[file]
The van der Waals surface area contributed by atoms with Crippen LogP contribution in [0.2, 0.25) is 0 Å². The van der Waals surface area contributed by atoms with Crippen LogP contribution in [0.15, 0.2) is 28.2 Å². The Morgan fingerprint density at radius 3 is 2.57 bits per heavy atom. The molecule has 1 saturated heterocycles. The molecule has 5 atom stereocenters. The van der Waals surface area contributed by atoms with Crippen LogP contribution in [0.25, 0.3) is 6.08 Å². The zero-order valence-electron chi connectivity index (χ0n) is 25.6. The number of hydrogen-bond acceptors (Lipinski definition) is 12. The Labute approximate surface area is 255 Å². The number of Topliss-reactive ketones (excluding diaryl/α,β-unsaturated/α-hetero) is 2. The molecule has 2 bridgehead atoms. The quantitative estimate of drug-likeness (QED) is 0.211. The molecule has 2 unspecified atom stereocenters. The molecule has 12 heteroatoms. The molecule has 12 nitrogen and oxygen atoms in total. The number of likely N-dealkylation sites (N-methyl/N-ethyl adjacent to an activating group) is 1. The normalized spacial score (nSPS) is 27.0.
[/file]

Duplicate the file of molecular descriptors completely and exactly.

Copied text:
The van der Waals surface area contributed by atoms with Crippen LogP contribution in [0.2, 0.25) is 0 Å². The van der Waals surface area contributed by atoms with Crippen LogP contribution in [0.15, 0.2) is 28.2 Å². The Morgan fingerprint density at radius 3 is 2.57 bits per heavy atom. The molecule has 1 saturated heterocycles. The molecule has 5 atom stereocenters. The van der Waals surface area contributed by atoms with Crippen LogP contribution in [0.25, 0.3) is 6.08 Å². The zero-order valence-electron chi connectivity index (χ0n) is 25.6. The number of hydrogen-bond acceptors (Lipinski definition) is 12. The Labute approximate surface area is 255 Å². The number of Topliss-reactive ketones (excluding diaryl/α,β-unsaturated/α-hetero) is 2. The molecule has 2 bridgehead atoms. The quantitative estimate of drug-likeness (QED) is 0.211. The molecule has 2 unspecified atom stereocenters. The molecule has 12 heteroatoms. The molecule has 12 nitrogen and oxygen atoms in total. The number of likely N-dealkylation sites (N-methyl/N-ethyl adjacent to an activating group) is 1. The normalized spacial score (nSPS) is 27.0.